By Jared Carter
Laodamia to Protesilaus If you were lost, how would I find you, what path take along dark streets, through damp vaults, how untangle those choices far underground, those myriad voices? If I were gone, you could no longer follow through great spillways, or deep hollows in that world. My footsteps would fade, there would be no echo, no light or shade. Still, somewhere your presence ahead would call, through realms of the dead, through time imploded and turned back, platform deserted, abandoned track. No pause in this long pursuit, this seeking that has no end. Neither of us speaking, or able to break the spell – neither chase nor surrender. Only the lost, familiar face. (First published in The Raintown Review.) Resurrection The body rises up at last, it cannot keep Its distance from what comes to pass, when more than sleep Is beckoning. To bid adieu and still to bless, Savonarola reached out through the flames; and pressed Against them, Frida Kahlo sat upright, as though Awakening at last from what is merely show. (First published in Clementine Unbound.)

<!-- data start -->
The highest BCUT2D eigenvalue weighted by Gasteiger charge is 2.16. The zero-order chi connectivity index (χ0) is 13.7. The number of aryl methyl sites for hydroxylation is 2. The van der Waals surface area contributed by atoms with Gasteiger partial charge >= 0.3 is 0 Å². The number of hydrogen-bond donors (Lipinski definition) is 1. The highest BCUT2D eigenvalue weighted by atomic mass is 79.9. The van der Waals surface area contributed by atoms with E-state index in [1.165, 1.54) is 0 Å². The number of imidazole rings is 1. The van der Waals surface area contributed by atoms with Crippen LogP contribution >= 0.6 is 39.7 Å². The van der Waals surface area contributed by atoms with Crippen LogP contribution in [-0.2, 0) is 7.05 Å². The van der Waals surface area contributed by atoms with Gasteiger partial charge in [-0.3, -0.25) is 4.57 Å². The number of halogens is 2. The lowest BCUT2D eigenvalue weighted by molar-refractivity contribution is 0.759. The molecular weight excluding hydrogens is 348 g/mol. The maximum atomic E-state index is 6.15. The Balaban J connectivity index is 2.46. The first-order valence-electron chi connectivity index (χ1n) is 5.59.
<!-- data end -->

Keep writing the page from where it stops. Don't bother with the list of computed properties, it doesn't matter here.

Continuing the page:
Jared Carter’s most recent collection, The Land Itself, is from Monongahela Books in West Virginia. His Darkened Rooms of Summer: New and Selected Poems, with an introduction by Ted Kooser, was published by the University of Nebraska Press in 2014. A recipient of several literary awards and fellowships, Carter is from the state of Indiana in the U.S.
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